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Feature set algebra for linguistics

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Features is a simple implementation of feature set algebra in Python.

Linguistic analyses commonly use sets of binary or privative features to refer to different groups of linguistic objects: for example a group of phonemes that share some phonological features like [-consonantal, +high] or a set of morphemes that occur in context of a specific person/number combination like [-participant, GROUP]. Usually, the features are applied in a way such that only some of their combinations are valid, while others are impossible (i.e. refer to no object) – for example [+high, +low], or [-participant, +speaker].

With this package, such feature systems can be created with a simple contingency table definition (feature matrix) and saved under a section in a configuration file. Each feature system can then be loaded and provides its own FeatureSet subclass that implements all comparisons and operations between its feature sets according to the given definition (compatibility, entailment, intersection, unification, etc.).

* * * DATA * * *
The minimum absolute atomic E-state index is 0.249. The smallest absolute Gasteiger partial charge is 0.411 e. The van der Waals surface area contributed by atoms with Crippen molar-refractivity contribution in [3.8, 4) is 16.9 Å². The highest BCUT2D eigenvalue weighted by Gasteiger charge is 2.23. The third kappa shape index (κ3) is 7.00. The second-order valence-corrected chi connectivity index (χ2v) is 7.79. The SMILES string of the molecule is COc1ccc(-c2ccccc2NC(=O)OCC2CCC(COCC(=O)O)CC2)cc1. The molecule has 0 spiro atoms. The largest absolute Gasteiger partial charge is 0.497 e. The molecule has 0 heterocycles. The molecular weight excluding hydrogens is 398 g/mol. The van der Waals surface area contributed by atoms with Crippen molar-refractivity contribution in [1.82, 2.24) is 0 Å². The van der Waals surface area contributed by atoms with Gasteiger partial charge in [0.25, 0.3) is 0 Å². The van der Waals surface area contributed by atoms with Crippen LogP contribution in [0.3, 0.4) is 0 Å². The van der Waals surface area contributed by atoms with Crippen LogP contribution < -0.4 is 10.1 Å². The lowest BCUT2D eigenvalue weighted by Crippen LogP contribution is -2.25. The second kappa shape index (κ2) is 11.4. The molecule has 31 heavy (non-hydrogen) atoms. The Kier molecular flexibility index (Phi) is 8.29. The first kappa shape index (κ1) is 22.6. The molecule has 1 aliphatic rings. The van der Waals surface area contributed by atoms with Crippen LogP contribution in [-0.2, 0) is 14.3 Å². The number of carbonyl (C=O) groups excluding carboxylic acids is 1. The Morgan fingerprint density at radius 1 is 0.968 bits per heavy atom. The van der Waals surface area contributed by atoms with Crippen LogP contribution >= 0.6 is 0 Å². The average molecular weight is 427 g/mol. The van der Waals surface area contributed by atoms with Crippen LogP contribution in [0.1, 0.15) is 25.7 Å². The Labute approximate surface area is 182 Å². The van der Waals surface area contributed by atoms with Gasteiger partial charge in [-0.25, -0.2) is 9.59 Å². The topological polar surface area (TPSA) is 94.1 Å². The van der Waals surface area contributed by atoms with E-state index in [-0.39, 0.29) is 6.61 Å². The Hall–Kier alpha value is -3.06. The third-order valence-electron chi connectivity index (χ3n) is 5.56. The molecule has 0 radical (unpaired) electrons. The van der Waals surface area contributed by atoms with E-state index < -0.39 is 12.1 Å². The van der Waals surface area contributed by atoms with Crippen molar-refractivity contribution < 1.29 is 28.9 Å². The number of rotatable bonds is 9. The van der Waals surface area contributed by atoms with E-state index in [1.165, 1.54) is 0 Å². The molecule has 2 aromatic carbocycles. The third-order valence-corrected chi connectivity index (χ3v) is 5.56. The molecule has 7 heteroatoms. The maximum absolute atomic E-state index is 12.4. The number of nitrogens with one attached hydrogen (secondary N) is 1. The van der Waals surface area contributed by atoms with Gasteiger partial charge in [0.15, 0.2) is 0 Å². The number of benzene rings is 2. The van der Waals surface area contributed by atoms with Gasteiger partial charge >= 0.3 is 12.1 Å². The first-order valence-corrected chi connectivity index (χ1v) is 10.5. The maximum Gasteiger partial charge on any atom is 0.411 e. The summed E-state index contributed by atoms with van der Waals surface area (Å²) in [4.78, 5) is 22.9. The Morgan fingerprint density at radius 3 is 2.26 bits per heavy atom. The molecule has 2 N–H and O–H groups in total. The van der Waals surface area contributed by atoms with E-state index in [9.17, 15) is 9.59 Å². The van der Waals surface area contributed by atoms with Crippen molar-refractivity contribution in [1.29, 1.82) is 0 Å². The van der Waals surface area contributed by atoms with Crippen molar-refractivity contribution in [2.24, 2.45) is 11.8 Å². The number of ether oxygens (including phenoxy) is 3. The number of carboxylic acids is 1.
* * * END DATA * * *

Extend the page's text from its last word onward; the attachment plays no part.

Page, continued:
Features creates the complete lattice structure between the possible feature sets of each feature system and lets you navigate and visualize their relations using the Graphviz graph layout library.


$ pip install features

This will also install the concepts package from PyPI providing the Formal Concept Analysis (FCA) algorithms which are the base of this package.

Features is essentially a convenience wrapper around the FCA-functionality of concepts.


Features includes some predefined feature systems you can try immediately. To load a feature system, pass its name to features.FeatureSystem:

>>> import features

>>> fs = features.FeatureSystem('plural')

>>> fs
<FeatureSystem('plural') of 6 atoms 22 featuresets>

The built-in feature systems are found in the config.ini file in the package directory (usually Lib/site-packages/concepts in your Python directory).

The definition of a feature system is stored in its context object:

>>> print fs.context  # doctest: +ELLIPSIS
<Context object mapping 6 objects to 10 properties at 0x...>
    1s|X |  |  |X |  |X |X  |   |   |X  |
    1p|X |  |  |X |  |X |   |X  |X  |   |
    2s|  |X |X |  |  |X |X  |   |   |X  |
    2p|  |X |X |  |  |X |   |X  |X  |   |
    3s|  |X |  |X |X |  |X  |   |   |X  |
    3p|  |X |  |X |X |  |   |X  |X  |   |

Check the documentation of concepts for further information on its full functionality.

>>> fs.context.objects
('1s', '1p', '2s', '2p', '3s', '3p')

('+1', '-1', '+2', '-2', '+3', '-3', '+sg', '+pl', '-sg', '-pl')

Feature sets

All feature system contain a contradicting feature set with all features referring to no object: